Communication from the IRS

Now that Tax Day has passed, some consumers may open their mailbox to find a letter from the IRS. The IRS will always communicate via mail, so it is essential to read the letter carefully and in its entirety. The IRS may reach out for various reasons, including a change in your refund, a question regarding your tax return, a request for more information, or a balance is due.
If the request is for an audit, give our team a call, we are always available to assist you throughout the entire process.
It is important to respond timely to any request sent via the IRS and act accordingly. If a balance is requested, pay as soon as possible to avoid further issues. Options for payment installments can be found on the IRS website.
The IRS will only reach out via email, phone calls, or emails claiming to be the IRS should be considered fraudulent.

IRS Amnesty Program: Streamlined Filing and How It Helps Expats Pay Taxes

Expatriate Tax Returns IRS Amnesty Program 2018

Moving to a foreign country can be exciting. During a time when many expats are learning a new way of life, they may forget about old responsibilities. This can lead to overdue taxes. The IRS’s Streamlined Filing Procedures may be able to help.

How Does Streamlined Filing Work?

Today’s Streamlined Filing Procedures were introduced in 2012. The new system was intended to provide an alternative to previous programs, which missed the mark by excluding many of the expats who needed them.

Streamlined Filing Procedures encourage expats to catch up on their taxes. To do this, the program reduced the number of previous years’ returns that are required. In order to use the new procedures, you will need:

  • Federal Returns – You must submit three years’ worth of returns. These must be the most recent three years and can include amended returns.
  • FBAR Forms – Six years of FBAR forms are required. The FBAR is usually only needed if your non-U.S. bank accounts total $10,000 or more. Streamlined Filing Procedures require FBAR forms even if you have less than $10,000.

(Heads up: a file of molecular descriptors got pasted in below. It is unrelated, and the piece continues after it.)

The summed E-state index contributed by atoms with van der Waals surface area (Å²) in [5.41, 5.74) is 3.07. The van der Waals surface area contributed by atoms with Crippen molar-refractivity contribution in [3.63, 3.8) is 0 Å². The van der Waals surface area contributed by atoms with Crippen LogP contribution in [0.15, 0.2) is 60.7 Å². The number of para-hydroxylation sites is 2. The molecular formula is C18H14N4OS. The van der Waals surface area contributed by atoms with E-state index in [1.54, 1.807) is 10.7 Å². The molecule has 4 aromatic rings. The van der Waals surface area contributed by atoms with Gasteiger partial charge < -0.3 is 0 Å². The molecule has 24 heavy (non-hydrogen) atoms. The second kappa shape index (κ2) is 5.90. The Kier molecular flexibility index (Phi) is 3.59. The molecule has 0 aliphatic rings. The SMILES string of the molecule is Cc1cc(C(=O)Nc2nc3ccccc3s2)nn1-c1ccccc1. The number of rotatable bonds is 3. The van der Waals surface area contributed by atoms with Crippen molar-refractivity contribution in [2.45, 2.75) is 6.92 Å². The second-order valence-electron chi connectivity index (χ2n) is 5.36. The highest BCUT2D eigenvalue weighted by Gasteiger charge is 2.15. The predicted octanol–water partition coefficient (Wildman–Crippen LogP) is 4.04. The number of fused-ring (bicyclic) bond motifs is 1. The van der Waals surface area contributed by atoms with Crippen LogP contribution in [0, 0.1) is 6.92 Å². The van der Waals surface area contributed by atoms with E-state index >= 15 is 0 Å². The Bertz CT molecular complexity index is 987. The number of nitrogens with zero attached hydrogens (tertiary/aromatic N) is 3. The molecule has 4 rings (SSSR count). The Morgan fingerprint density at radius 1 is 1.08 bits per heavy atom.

• Signed Form 14653 – You must submit a Certification by U.S. Person Residing Outside of the U.S. statement that is signed. This will certify that you are eligible, have filed all FBAR forms, and that your failure to file taxes was not intentional.

Do I Qualify for Streamlined Tax Filing?

Restrictions were removed in 2014, which means that you may be eligible now even if you weren’t over five years ago. If you can produce the items listed above, you may qualify. You must show that you did not file because you were not aware that it was required.

If you have questions about using Streamlined Filing Procedures, let us know. Expatriate Tax Returns can help you navigate the U.S. tax system and get caught up on your financial responsibility.

Understanding the Tax Fairness for Americans Abroad Act of 2018

Expatriate Tax Returns Tax Fairness for Americans Abroad Act

The Tax Fairness for Americans Abroad Act of 2018 (H.R. 7358) was introduced last December. This legislation applies to anyone with a non-resident citizen status. Ending citizenship-based taxation would require rewriting almost all the current tax code. Instead, steps are being taken to help address issues for expats who live overseas.

What Does the Tax Fairness for Americans Abroad Act of 2018 Change?

If you qualify as a non-resident citizen, you are still expected to pay based on the core tax code. The Tax Fairness for Americans Abroad Act of 2018 changes the way your financial responsibility is calculated.

The Act adds Sec. 911A which amends the code to allow non-resident citizens to be taxed based on their United States-sourced income only. That means any income coming from foreign countries can be excluded.

Do I Qualify for Non-Resident Citizen Status?